Most of my pictures from Epcot come from the “World Showcase” which could be a dissertation in itself–it was fascinating to see which aspects and icons from countries they chose to feature, which were omitted, and how little explanation was given with the structures and images.
The picture above (and most that follow) comes from the Canadian village, which was almost exclusively Native themed–while interestingly the American Village looked like a stereotypical new England town:
Anyway, after the jump, lots of photos of Canadian First Nations Appropriations, a few Mayan/Aztec appropriations, followed by some disturbing representations of Indigenous Africans at Disney’s Animal Kingdom.
Now we go to Mexico!
Friday night, 7 pm, my friend Monica and I decided to buy plane tickets to fly to Orlando for the weekend. She had scored some free all park passes, so we figured there was really no reason not to abandon all our school responsibilities and go. She was a trooper all weekend and put up with my random outbursts of “ohmygod, are you kidding me?!” and helped me spot all the images of Indigenous People throughout the parks–and believe me, there were a lot.
I’m going to post most of these without any extensive analysis, I think they speak for themselves. I apologize for the sometimes fuzzy/awkward photos, a lot of them were taken from moving boats/cars/elephants/pirate ships.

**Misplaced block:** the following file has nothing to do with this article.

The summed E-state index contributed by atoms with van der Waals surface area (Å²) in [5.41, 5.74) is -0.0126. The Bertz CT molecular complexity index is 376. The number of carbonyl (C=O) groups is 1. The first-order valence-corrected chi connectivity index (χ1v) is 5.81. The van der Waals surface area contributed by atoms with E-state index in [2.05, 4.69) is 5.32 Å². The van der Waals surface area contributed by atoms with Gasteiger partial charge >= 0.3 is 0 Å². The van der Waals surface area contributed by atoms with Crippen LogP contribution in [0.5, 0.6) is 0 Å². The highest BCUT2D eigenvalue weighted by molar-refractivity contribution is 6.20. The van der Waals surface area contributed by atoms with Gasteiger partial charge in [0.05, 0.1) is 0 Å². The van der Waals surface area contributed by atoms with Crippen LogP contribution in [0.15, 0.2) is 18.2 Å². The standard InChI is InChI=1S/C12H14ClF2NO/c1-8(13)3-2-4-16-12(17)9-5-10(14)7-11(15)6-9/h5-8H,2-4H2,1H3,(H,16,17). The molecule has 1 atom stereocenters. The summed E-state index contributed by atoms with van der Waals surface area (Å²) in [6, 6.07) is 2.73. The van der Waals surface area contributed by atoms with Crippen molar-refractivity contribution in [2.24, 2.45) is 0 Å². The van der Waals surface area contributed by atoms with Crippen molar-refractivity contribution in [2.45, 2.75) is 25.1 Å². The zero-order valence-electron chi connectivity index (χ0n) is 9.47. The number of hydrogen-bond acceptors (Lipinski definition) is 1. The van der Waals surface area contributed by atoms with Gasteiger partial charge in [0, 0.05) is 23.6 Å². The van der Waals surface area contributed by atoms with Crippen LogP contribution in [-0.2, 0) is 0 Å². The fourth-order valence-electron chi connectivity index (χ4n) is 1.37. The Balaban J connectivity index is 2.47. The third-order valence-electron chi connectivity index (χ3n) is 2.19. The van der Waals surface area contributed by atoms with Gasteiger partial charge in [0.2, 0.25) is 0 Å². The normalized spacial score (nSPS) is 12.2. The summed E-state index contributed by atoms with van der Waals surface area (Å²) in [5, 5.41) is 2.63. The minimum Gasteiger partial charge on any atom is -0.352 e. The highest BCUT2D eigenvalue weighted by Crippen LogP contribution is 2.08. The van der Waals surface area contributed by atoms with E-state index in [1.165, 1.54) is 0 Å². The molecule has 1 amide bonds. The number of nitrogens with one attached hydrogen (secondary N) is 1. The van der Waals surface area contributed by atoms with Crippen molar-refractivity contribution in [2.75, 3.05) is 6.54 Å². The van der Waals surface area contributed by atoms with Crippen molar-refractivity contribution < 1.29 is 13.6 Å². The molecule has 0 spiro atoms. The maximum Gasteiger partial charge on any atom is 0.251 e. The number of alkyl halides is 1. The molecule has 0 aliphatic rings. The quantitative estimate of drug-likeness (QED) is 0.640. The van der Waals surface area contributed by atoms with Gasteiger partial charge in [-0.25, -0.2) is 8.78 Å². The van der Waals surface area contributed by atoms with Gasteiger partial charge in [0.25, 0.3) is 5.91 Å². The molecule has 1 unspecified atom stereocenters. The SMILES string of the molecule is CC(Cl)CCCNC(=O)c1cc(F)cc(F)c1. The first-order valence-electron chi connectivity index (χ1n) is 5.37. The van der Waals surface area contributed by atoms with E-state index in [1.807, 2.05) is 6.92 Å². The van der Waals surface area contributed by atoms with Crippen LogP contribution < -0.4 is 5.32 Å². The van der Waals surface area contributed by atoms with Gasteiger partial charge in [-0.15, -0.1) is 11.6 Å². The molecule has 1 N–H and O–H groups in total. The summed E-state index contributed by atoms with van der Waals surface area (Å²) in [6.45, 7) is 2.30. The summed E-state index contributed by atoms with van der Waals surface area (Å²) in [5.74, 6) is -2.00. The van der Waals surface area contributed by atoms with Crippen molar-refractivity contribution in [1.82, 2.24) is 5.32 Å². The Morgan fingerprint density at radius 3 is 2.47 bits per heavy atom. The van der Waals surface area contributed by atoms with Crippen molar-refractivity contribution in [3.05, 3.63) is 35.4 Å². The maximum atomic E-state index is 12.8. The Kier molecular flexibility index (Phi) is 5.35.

Update: He’s supposed to be Maori! That totally makes more sense. (Thanks Alia)
They wiggled their hips too.
This scene was accompanied by our “guide” saying something like “up here on the beach you’ll see one of our many Native…uh oh! They’re gone! hear those drums? That means they’re preparing for the hunt..and I think we’re invited to lunch.” Jokes about cannibalism are awesome!
I receive the Cherokee Phoenix (the Cherokee Nation newspaper) weekly by email, and today opened my inbox to this article about Stilwell HS (located in Stilwell, OK) and their new mascot, Tommy Tomahawk. Stilwell High School’s student population is 70% Native, the vast majority of whom are Cherokee. The Phoenix article is addressing the controversy surrounding Tommy’s unveiling, and it seems the school “didn’t intend to offend anyone” (duh):
“It was done strictly to create school spirit because they’re proud of their Indian heritage,” Fletcher said. “Primarily, it was something the kids got after and promoted. Even our Indian heritage club was part of (the) promotion of that and donated funds for that.”
That (alarming and maddening) statement from a school official reminded me of this great cartoon that manages to capture so much:
Though the school (and, apparently some of the students) consider the new mascot honorable, many of us would beg to differ, including some of the Cherokee Nation citizens:
CN citizen and Stilwell alumna Melanie Knight said she was disappointed the school would create a mascot that is a caricature and warped image of American Indians.
“It has been difficult to address long-term mascots that have become part of some schools’ history and legacy,” she said. “This is an opportunity to prevent that from happening. Tommy Tomahawk and his personification clearly says to me that Indians are a joke.”